64-slice CT unable to out-perform coronary angiography

Previous studies comparing CT coronary angiography with the current gold standard of coronary angiography have been limited by single-centre design and inherent bias in small studies.  This multi-centre, international study, CORE 64 (Coronary Artery Evaluation Using 64-Row Multidetector Computed Tomography Angiography) used central blinded analysis to evaluate the diagnostic accuracy of MDCT angiography involving 64 slice detectors and a slice thickness of 0.5mm in order to identify symptomatic patients with suspected CAD who should be referred for conventional coronary angiography. Patients with Agatston calcium scores>600 were pre-specified to be excluded from the analysis and entered into a registry. Patients were followed up for the interim occurrence of death, MI, stroke, revascularisation (percutaneous or surgical), hospitalisation for angina or heart failure and other serious adverse events at 7 and 30 days.

291 patients had calcium scores <600 and underwent MDCT and conventional angiography. Stenoses >50% were considered obstructive. 56% of patients had obstructive CAD. The patient-based diagnostic accuracy of quantitative CT for detecting or ruling out stenoses of 50% or more according to conventional coronary angiography revealed an AUC of 0.93 (95%CI 0.90-0.96), with a sensitivity of 85% (95% CI 79-90), specificity of 90% (95%CI 83-94), positive predictive value (PPV) of 91% (95%CI 86-95) and a negative predictive value (NPV) of 83% (95%CI 75-89). CT angiography was commensurate with conventional angiography in its ability to identify patients who subsequently required revascularisation: AUC 0.84 (95%CI 0.79-0.88) for MDCT compared to 0.82 (95%CI 0.77-0.86) for conventional coronary angiography. Assessment on an individual vessel basis of 866 vessels yielded an AUC of 0.91 (95% CI 0.88-0.93).Good correlation of disease severity assessment was seen between the 2 techniques (r=0.81, 95%CI 0.76-0.84).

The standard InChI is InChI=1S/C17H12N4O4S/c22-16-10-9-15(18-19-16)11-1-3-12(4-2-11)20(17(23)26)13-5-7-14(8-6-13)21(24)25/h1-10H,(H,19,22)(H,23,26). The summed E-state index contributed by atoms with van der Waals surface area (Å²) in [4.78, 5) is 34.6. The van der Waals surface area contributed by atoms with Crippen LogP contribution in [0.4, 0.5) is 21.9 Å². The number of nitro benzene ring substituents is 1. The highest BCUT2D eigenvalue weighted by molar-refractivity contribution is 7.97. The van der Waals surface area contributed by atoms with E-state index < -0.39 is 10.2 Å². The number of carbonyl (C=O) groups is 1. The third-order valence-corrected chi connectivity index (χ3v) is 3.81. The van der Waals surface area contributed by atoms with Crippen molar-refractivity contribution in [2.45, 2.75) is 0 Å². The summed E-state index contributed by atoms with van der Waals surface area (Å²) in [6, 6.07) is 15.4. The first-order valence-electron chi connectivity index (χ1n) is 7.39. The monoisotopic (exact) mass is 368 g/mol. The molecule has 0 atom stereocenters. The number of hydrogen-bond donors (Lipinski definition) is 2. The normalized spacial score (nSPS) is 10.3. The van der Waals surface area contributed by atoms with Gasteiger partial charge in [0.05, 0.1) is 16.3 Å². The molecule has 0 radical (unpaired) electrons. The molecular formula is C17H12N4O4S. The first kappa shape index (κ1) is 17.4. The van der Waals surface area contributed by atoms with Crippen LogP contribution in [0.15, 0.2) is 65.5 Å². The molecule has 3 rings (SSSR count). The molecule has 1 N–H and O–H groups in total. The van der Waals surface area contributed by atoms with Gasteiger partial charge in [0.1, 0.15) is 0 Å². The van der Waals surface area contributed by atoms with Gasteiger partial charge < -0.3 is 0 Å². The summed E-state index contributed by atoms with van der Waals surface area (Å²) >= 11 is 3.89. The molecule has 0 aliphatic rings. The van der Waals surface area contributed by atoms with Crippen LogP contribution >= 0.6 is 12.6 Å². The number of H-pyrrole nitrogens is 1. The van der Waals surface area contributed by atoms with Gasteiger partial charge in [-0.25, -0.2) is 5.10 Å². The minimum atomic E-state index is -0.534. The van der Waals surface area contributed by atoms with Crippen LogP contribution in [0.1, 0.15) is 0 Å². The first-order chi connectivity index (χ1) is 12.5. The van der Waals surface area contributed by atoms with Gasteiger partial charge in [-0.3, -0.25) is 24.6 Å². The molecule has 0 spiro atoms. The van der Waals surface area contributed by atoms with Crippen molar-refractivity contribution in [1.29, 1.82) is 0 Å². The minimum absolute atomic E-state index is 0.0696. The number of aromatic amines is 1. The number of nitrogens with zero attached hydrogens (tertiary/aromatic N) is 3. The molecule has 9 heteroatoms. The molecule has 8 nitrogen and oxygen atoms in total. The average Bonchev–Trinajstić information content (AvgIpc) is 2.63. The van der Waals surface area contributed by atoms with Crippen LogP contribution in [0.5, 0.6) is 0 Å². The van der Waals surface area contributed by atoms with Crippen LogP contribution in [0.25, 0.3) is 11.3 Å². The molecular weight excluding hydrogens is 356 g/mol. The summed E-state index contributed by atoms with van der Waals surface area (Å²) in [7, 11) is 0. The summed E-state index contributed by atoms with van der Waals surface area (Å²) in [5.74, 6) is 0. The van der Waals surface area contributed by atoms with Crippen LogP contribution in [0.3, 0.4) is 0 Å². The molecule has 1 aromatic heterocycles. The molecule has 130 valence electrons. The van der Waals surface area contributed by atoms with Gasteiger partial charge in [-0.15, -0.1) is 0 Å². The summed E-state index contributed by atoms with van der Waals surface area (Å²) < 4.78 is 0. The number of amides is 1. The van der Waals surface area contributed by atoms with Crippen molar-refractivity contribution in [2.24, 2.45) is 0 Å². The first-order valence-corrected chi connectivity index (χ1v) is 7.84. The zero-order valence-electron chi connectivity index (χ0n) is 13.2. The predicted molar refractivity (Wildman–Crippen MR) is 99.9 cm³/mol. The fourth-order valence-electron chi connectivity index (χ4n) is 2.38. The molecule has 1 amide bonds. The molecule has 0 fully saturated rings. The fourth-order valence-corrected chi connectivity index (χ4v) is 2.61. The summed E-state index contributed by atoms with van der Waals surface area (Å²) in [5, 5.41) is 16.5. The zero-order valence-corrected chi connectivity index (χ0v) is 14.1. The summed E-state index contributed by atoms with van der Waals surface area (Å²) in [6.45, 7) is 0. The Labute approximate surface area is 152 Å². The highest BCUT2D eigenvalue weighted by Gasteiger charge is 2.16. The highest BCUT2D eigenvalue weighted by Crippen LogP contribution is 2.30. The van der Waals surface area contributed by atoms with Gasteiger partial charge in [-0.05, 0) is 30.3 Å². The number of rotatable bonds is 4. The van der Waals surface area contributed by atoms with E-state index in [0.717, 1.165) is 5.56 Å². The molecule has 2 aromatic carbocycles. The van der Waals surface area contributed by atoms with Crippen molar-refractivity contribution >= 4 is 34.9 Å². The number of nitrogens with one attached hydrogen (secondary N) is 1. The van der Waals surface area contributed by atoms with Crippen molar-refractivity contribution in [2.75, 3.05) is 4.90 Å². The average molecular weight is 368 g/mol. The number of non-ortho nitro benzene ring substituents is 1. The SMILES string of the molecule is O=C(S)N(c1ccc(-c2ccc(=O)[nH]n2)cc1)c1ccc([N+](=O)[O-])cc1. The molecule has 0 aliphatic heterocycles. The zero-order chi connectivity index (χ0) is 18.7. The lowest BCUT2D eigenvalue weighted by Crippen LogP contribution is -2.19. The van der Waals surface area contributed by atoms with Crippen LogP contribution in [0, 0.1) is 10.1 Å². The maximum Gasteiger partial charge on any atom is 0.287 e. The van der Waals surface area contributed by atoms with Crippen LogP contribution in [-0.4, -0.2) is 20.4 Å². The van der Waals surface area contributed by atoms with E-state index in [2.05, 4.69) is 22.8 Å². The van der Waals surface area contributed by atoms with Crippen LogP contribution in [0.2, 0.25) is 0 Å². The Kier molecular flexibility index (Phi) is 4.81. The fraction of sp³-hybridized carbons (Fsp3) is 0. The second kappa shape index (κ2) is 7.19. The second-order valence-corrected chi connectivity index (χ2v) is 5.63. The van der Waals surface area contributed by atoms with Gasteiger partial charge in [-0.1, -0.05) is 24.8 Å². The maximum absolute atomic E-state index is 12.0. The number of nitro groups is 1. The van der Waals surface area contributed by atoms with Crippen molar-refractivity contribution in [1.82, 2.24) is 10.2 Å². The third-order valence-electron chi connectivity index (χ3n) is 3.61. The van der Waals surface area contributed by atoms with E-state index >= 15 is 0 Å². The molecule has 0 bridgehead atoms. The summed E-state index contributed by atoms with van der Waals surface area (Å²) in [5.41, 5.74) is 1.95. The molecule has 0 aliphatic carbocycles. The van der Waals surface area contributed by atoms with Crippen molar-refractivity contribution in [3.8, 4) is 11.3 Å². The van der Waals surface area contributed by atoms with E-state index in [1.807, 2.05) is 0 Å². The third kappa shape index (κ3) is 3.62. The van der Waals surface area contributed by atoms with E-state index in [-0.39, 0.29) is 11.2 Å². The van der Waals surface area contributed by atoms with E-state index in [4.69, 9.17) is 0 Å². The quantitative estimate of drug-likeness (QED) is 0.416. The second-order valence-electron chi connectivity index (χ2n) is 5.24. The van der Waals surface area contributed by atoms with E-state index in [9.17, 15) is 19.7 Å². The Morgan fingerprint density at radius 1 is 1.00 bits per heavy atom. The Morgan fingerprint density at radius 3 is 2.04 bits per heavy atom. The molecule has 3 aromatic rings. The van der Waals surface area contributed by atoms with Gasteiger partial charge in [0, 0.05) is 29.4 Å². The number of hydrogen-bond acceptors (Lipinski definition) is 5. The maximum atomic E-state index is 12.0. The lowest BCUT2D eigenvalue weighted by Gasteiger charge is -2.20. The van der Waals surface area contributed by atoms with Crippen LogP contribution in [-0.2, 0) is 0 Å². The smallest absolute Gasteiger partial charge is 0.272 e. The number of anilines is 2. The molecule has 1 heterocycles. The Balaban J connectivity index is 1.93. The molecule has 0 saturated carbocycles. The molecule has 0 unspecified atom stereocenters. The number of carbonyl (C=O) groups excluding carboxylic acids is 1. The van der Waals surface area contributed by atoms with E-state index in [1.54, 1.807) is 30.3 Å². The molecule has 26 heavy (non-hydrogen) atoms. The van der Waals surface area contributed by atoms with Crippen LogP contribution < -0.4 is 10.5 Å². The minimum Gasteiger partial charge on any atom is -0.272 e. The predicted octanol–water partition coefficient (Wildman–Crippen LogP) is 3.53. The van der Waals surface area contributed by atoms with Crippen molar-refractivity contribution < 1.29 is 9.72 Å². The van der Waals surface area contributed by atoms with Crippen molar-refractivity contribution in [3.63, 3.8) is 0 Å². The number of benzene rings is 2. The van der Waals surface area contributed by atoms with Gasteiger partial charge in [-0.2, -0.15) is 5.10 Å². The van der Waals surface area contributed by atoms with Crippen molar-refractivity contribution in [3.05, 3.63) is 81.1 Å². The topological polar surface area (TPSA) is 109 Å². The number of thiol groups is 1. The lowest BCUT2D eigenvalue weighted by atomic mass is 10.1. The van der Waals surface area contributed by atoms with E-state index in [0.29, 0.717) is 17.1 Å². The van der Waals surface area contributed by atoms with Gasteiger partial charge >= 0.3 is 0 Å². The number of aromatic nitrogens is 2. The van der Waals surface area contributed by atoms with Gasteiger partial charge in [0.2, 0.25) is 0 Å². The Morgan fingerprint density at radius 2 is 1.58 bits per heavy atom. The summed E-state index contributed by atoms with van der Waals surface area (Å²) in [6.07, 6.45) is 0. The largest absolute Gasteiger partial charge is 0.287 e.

Although this study suggests that MDCT can accurately diagnose obstructive CAD, the PPV of 91% and NPV of 83% suggest that it cannot replace conventional coronary angiography in symptomatic patients at this time.  The results suggest that MDCT should be considered in the context of other non-invasive stress tests although exposure to radiation is a concern in all methods involving radiography or nuclear isotopes. Further studies will be necessary to determine its precise role in diagnostic algorithms evaluating patients with suspected CAD.

  • Miller JM, Rochitte CE, Dewey M et al. Diagnostic performance of Coronary Angiography by 64-Row CT. N Engl J Med 2008;359:2324-6


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